Discussion in 'Prop Firms' started by sK, May 23, 2000.

  1. sK


    I read a definition of a "bullet" as "bullets allow a trader to short on zero minus ticks". Does anyone know exactly what "zero minus ticks" means?
  2. mjt


    I saw this in one of my daytrading books once, but I have so many I couldn't remember which one.

    I believe it works like this: Let's say a trade is made at 15, and then the next trade is made at 14 7/8, that's a minus tick. If the next trade is also made at 14 7/8, I believe that's considered a zero-minus tick, since it was equal to the previous tick but lower than the one before.

    Someone feel free to correct me if you know better.
  3. C2


    The "zero plus tick" rule applies to shorting listed stocks.
    The "uptick" rule applies to shorting Nasdaq stocks. A zero plus tick means that the stock was on an uptick, and then traded at the current ask, with the bid staying the same.
    So, the stock has traded but the price hasnt moved.
  4. The uptick rules are different for NYSE stocks as they are with Nasdaq stocks. However, if you have a bullet you can essentially go short without an uptick since your short is basically synthetic and you are basically selling the stock you own already that you bought to create the bullet.
  5. MM - run that by me again - if you bought stock and then sell it, you're not short

    Are you saying you do something like buy 100 shares and then sell (without noting it as short) 1100 shares to create a net short of 1000 shares?
  6. Some people call them bullets and some traders call them conversions... but basically they are synthetic shorts.. and here is how they work:

    You buy 100 shares of a stock and you also buy a put on the same stock. Now basically, you are flat because if the stock decreases in value the put you own increases proportionately, and of course if the stock increases in value your put decreases proportionately. This is basically called a synthetic short. Now, because the premium on the put is so high, most traders usually write covered calls on the stock (since they do own it), which helps to offset the cost of the put. Now basically, you have bought a put and sold a call on the same stock that you own. So essentially, if you sell your shares of the stock, you are, for all intents and purposes, short; but since you're not actually shorting the stock when you sell it (rather, you are just "effectively" short), you don't have to worry about violating the uptick rule.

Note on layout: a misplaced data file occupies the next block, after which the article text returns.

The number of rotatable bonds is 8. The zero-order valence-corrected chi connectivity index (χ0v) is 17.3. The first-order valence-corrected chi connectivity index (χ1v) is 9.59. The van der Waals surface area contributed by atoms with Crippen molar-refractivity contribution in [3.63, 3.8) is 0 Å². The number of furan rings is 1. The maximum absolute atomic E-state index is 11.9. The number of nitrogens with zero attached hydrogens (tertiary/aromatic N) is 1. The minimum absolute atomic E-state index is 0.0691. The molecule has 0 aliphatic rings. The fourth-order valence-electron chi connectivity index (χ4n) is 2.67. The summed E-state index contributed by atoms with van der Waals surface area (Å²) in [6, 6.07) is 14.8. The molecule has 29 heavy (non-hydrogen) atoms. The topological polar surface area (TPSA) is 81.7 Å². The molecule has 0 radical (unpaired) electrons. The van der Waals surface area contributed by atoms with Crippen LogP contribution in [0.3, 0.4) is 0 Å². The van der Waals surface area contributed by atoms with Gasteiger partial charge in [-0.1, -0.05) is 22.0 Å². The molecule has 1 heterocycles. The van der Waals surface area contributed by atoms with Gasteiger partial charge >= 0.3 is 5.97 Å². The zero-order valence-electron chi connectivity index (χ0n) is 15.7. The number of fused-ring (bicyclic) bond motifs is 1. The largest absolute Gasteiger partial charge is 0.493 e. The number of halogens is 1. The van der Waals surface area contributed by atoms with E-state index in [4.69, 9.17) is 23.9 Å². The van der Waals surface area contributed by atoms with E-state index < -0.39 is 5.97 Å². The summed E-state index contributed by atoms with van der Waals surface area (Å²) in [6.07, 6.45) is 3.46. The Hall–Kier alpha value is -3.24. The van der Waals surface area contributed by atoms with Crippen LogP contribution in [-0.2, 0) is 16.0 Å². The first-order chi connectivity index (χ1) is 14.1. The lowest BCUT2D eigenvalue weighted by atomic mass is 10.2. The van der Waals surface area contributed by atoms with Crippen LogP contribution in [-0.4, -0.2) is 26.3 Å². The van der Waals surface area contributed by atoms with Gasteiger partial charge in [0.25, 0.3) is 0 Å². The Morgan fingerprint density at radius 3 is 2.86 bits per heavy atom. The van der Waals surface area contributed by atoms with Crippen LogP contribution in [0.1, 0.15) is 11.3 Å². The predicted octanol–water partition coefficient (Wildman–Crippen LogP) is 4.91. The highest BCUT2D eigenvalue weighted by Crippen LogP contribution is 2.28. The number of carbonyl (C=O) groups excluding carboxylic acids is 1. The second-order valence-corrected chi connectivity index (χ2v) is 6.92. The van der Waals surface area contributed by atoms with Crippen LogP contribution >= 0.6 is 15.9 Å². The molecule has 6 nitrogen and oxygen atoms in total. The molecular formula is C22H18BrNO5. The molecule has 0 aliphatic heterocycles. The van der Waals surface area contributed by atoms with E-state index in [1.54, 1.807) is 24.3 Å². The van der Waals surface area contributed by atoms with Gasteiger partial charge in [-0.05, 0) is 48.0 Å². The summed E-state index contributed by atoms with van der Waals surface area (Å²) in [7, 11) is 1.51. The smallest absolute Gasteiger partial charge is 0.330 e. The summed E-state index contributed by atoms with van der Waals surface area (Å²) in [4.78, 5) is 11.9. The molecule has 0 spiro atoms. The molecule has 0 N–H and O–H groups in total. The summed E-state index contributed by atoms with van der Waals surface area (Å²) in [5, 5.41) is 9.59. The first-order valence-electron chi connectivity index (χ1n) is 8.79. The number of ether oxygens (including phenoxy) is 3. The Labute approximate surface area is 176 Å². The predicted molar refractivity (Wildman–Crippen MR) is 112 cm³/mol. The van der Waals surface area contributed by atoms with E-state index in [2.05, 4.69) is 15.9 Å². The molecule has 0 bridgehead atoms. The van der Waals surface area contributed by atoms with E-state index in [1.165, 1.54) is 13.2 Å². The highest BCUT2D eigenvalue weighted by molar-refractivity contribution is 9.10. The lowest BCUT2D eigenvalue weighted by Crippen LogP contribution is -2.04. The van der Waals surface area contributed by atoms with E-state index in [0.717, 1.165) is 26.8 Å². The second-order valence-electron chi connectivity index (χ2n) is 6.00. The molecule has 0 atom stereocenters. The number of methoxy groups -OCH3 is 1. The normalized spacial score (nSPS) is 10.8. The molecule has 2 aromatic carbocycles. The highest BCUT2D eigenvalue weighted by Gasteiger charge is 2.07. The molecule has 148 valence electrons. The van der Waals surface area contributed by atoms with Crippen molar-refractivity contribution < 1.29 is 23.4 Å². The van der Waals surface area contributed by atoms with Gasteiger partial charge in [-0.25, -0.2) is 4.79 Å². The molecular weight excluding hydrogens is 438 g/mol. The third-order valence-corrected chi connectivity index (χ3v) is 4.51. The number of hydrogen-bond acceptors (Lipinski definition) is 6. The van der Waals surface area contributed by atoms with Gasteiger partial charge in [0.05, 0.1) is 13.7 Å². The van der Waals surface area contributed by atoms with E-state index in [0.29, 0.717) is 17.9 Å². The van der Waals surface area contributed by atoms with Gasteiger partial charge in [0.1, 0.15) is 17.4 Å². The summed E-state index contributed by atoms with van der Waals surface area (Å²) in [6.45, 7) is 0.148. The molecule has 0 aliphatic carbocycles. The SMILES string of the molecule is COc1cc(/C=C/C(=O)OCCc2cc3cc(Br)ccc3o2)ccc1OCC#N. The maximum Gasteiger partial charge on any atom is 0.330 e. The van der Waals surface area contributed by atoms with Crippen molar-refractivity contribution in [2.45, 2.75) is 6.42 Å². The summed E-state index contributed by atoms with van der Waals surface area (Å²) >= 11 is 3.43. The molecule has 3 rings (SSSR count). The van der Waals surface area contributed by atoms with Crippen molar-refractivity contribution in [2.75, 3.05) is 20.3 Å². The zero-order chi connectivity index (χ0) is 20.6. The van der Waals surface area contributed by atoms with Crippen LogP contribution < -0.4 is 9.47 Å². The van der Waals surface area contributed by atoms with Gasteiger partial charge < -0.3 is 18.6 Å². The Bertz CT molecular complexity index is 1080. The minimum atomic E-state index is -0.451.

If you trade the same stock every day, its worth its weight in gold. But remember, there are costs involved in setting this up (the put still costs you money even though you've offset the cost a little bit with the covered call, and of course, you usually have to pay interest on the underlying stock which you have to own until you're bullet/conversion expires).

    I hope that helps. Let me know if you have any more questions...
  7. That doesn't seem all that worthwhile since you have to both wait for expiration (you can't sell your stock because then you'd be left with a naked short call) and pay the premium over intrinsic for the put (somewhat offset by the call) and usually lose the spread twice (once on buying the put and again on selling the calls).

    How would you use this everyday for any proportionate benefit?

    Assuming the strike on the put and call are the same, this is only profitable if:

    strike is greater than (stock price + put premium - call premium)

    And even then it needs to be sufficiently profitable to be worth tieing up the capital until near expiration so you can unwind it.

    BTW, being long the stock and long a put isn't a synthetic short - it's a synthetic long call.
  8. AA,

    Like I said it is generally used by traders who trade that particular issue a lot. Typically, a connversion/bullet will cost you a couple hundred dollars a month and you have it usually for 3 or 4 months (till expiration). And you're right, when you sell the stock, you are naked, which is why you are "effectively short".

    One great example of this is over at Bright Trading. They actually have a person in their back office who specializes in creating conversions and bullets for their traders. Sometimes, it takes a few days before they can actaully get it in place, because as you pointed out, they have to wait for the spreads to be just right. But I would say that at least 2/3 of all the traders they have carry 2 or 3 conversions at all times. Its an essential tool to have if you are a daytrader because it allows you to short a stock and not have to worry about getting an uptick, which means that when the stock starts to tank you can just go short by hitting the bid.
  9. virgin



    Could I get your E-mail address ?
    I have some questions about BrightTrading.
    I already sent two E-mails to your E-mail address listed
    on Elitetrader but didn't get a reply.

  10. MM - I understand what you were getting at now. If you can put the conversion on for close to net zero, you could use it as a kind of cover for selling the long equity and buying it back at a lower price (effectively the benefit of shorting without actually shorting the equity).

    That might work OK at some place like Bright, but I can't see most brokers being too cool with it unless you have sufficient capital to do naked short calls. I could do this at Preferred, but it's probably not a "general tool" for most traders. A lot of brokers are like Preferred and have a $100K minimum equity and a lot of option experience before they'll let you hold naked short calls.

    Have you had much problem shorting most stocks you wanted to short that you had to resort to doing this?

    Thanks for the info.
    #10     May 29, 2000